Shannon Spanhake modifies physical structures to reveal cracks and tensions within social structures of the everyday. She transforms familiar things and places into an uncanny and absurd space located somewhere behind reality and in front of real-life. Her practice explores the possibilities and limitations of a site often through a subversive gesture – a tangible hack of the physical world. In "A Tijuana Garden" she planted gardens in potholes throughout Tijuana, using the potholes as open wounds to mark the failure of man's Promethean Project to tame nature. The documentation of this project was organized into a book, “Tijuana: A Fantasy of Absolute Place” and she is the co-founder of the art space and collective Lui Velazquez.
Brad Streeper uses a painting process that is intuitive, and involves unconventional manipulation of paint, glue, gesso and ink. Incompatible materials are mixed, layered and distressed using tools like T-shirts and hammers. Despite the intuitive nature of his process, the end product often references personal interests beyond visual arts. From molecular biology to barren lunar landscapes, he finds himself drawn to the similarities between the micro and macro worlds.
Nina Waisman mines the time and space between events and a form, considering what is at stake as technology advances. Will the need to navigate our evermore minutely mapped world lead to increased expressivity, increased constraint, or something in between? As visitors walk along a path in one of her installations, their footsteps are amplified and played back with increasing temporal delay. Counter to this steady temporal delay, the walkers' footsteps shuttle unpredictably back and forth in space. This double miss-alignment of the body’s natural “sound envelope’ evokes playful, meditative and at times wary responses - some visitors feel stalked by their own technologically displaced footsteps. Waisman's work ranges from interactive sound-and-sculpture installations to blind-embossed prints of weaponry morphing into modernist form.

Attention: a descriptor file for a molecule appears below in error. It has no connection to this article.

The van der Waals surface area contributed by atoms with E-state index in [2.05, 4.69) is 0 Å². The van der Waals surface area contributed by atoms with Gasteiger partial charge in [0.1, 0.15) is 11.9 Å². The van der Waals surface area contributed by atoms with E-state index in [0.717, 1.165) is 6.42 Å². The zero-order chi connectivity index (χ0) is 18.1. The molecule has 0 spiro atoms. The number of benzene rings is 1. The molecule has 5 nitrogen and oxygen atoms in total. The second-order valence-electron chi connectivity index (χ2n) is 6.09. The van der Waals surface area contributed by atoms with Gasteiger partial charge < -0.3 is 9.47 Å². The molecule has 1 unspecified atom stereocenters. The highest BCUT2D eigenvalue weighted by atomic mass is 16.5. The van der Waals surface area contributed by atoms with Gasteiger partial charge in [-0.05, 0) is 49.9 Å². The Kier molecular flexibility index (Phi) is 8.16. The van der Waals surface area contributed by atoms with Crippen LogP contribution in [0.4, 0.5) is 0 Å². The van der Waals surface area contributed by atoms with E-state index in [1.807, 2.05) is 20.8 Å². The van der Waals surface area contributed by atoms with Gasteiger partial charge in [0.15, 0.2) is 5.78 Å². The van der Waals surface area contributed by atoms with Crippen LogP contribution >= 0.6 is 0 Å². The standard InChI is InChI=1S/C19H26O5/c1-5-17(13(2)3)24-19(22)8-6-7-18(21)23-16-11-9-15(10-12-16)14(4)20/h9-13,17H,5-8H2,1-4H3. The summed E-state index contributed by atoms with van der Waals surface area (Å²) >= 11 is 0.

Allison Wiese is an interdisciplinary artist who makes sculptures, installations, sound works and architectural interventions. Wiese learned to walk and talk in Brooklyn, drive in southern California and everything else important in Texas. Her work makes poetry with the ready-to-hand, altering spaces through christening and commemoration. Wiese's projects often employ the diversion of commodities or language through space and time. She recently negotiated a large awning off an empty office tower in downtown Houston, for instance, and installed it, capsized, on the floor of a tiny residentially scaled gallery. She has also developed a site-specific solar audio work for the Museum of Contemporary Art, San Diego.Doug Simay, curator of Simayspace, is a fixture of the San Diego Visual Art scene. He was known for the excellence of his shows at Simayspace, his support for contemporary local artist (he has been collecting for more than 30 years), and as the foundling father of the SD Art Academy (a non-accredited studio art school in downtown SD) . He makes a pick of his favorite exhibitions on his monthly tip to Los Angeles which are published on the Art Academy website and linked to SDVAN. The description "passionately energetic and verbal" sums up Doug perfectly.
SD Art Prize Mission: Fusing Energy for San Diego Visual Arts: Mentorship, Education, Recognition, Collaboration